The biggest draw and point of any video game is how the player interacts with the game world, a factor that proceeds story, setting, music, or any other aspect, and Mass Effect astounds by enabling players to interact with a game galaxy rather than just a world. In the series' first sequel, the player can scan planets for natural resources, send probes to gather those resources for upgrades, and if an anomaly is detected, venture to a base on that planet and deliver some butt-kicking. At first glance, this sounds great, but the first game gave the gamer more. One could actually travel on these planets using an all-terrain vehicle, a Mako, find the resources on the planet, enemy bases, objects of interest to the Mass Effect universe, an enemy base, or even a chance encounter with monsters that make tremors resemble pet worms. Braving the planets' snowstorms, volcanic craters, and other worldly hazards made the experience of searching for new worlds exciting and engaging, rather than monotonous and boring as the presented planet probing in the oddly applauded sequel.
The Unnatural Terrain
The suspension of disbelief in level design becomes weaker in Mass Effect 2. Contradictory to reality, the gamer knows most objects within a video game have a purpose: trees that break to add realism, boxes and canisters that explode to harm an opponent, tall walls which stretch to keep the player-character confined in the sandbox. Mass Effect 2 does well on its level design within the RPG genre, yet the cover provided to defend from enemy attacks appears too often, making the game appear more artificial than it should be. Rocks and boxes lying before the player in conveniently carved rectangles, the player can always see the signs of an impending gunfight. In the first game, jagged rocks, deteriorating structures, and boulders gave protection for outside terrain, while metal partitions and balcony ledges gave cover for inside areas. Sometimes, there was no cover at all. With a level design indicating when enemies will strike, Mass Effect 2 harms its suspension of disbelief greater than its predecessor.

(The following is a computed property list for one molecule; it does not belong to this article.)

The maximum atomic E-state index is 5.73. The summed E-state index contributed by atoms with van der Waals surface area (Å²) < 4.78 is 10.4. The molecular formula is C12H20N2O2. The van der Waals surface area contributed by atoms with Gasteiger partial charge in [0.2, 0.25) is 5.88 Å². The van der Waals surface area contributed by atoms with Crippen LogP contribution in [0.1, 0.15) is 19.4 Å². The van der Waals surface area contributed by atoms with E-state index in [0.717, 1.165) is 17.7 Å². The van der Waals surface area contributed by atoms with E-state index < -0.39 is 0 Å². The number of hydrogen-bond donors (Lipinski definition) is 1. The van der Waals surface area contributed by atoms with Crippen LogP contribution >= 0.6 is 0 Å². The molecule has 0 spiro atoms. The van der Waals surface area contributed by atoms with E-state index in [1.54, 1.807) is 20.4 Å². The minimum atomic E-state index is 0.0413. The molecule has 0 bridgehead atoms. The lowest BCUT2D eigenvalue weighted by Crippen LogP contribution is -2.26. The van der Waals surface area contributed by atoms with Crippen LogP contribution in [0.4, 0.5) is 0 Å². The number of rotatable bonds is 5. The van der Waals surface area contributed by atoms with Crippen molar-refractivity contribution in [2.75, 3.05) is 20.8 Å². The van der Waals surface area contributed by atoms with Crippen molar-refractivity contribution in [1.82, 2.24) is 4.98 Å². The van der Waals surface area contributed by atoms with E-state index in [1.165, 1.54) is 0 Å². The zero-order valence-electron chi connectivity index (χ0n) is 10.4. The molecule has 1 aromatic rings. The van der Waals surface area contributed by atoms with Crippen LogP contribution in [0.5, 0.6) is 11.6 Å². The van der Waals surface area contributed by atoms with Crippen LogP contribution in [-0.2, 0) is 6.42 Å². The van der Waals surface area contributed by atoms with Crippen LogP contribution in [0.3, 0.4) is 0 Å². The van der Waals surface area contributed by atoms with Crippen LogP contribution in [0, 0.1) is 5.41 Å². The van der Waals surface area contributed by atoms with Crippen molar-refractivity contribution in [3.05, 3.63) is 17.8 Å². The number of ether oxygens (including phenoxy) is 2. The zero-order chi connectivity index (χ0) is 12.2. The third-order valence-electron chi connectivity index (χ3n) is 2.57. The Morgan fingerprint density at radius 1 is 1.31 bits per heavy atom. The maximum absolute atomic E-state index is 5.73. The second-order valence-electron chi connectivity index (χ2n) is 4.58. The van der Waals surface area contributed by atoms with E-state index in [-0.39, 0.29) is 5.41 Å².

Mass Effect 2 compares to the younger sibling everyone spoils despite its faults. The much praised sequel reduced the upgradable skills and variety of battle powers present in ME1, making it less of an RPG and more of a shooter that has character levels. The planet probing does a poor job in replacing the planet venturing when it comes to interactivity. Finally, the level designs with cookie-cutter cover protection remind the player too often that programmers are the gods of their gaming world. Don't misjudge the writer: Mass Effect 2 is a solid game. More interesting NPCs grace the player's presence, within their own party and out of it, the combat system runs smoother, the quick-time Paragon/Rebel options add spice to the cut scenes, and, of course, seeing the decisions you chose in game one transition to game two is revolutionary. Unfortunately, RPG fans will find themselves more disconnected from the sequel than the original. Just as survival/horror fans complained how the Resident Evil series traveled too far from its roots, Bioware must remember its RPG roots to keep producing games which stand as the epitome of the genre.